DD: What goes into launching a legit bicycle company? What steps did you need to take?
BR: For us, we wanted to gain the trust and analyze feedback from legitimate cycling communities. Not doing so would have been like launching a new sneaker without feedback from sneakerheads. In the same way that a smart sneaker company should not want to launch a sneaker that causes their customers to be shunned by the sneaker-buying community, we didn’t want to create a bike that cyclists around the world would ridicule. I did lots of research and absorbed feedback from people who I knew rode bicycles, particularly to work, and we created something that is safe enough to ride and beautiful enough to put in your office.
DD: How has 1854 Cycling been received since launching?
BR: Generally positive. Lots of people love the way that our first bicycle looks and the concept behind our company and brand. The only push back that we have received are those who are a bit uncomfortable when you bring up the subject of slavery, the Abolitionist Movement or working with ex-offenders and there is a reason why I won’t let their discomfort alter our focus:
I don’t believe in giving any authority to people who are not even potential customers. I believe that even if I became the “All Live Matter brand Bicycle Company,” people who don’t care about equality or restorative justice probably still won’t buy anything from us. Their cowardice, ignorance and fragility prevents them from being part of the solution and frankly, I can say I don’t want the support of such people, even if it is a large potential source of income. I would rather sell one hundred bicycles to people who will proudly ride it and wear an ‘abolitionist’ sweatshirt, than a million people who refuse to understand why the fight for equality and justice is still relevant.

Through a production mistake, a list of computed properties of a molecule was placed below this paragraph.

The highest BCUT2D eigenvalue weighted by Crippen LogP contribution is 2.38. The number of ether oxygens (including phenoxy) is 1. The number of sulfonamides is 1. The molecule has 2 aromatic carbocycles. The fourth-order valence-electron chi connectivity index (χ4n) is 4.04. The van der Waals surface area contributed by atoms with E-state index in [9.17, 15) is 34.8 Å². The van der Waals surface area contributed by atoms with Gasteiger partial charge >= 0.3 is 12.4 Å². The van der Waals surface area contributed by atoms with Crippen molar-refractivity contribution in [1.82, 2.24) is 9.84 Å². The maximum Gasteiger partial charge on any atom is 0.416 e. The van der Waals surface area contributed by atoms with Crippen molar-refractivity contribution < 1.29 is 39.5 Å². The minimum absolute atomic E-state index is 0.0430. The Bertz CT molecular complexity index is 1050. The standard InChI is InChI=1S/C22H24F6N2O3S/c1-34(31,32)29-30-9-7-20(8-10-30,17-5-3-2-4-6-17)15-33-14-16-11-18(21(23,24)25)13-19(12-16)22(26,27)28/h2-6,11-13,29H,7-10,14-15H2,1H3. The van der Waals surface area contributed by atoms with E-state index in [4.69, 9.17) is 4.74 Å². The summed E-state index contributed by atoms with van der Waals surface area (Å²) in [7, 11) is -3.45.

DD: What is your ultimate goal with 1854 Cycling?
BR: Our ultimate, long-term goal is to open our own factory where we fabricate our own steel frame and handcraft all of our leather goods. Hopefully, then we will be able to employ a few dozen people– a majority of them ex-offenders–and pay them above-average living wages. In the short term we are looking to introduce an entire line of upscale bicycles and bags. We want to introduce a women’s model by this time next year, maybe a BMX style design, new bag designs and possibly an electric bicycle within the next five years. 1854 Cycling is designed for the long-term, but to get there, it all starts with the early adopters who choose to give us a chance by buying a bicycle or bags now.
Visit the official 1854 Cycling website to see what they’re working with here.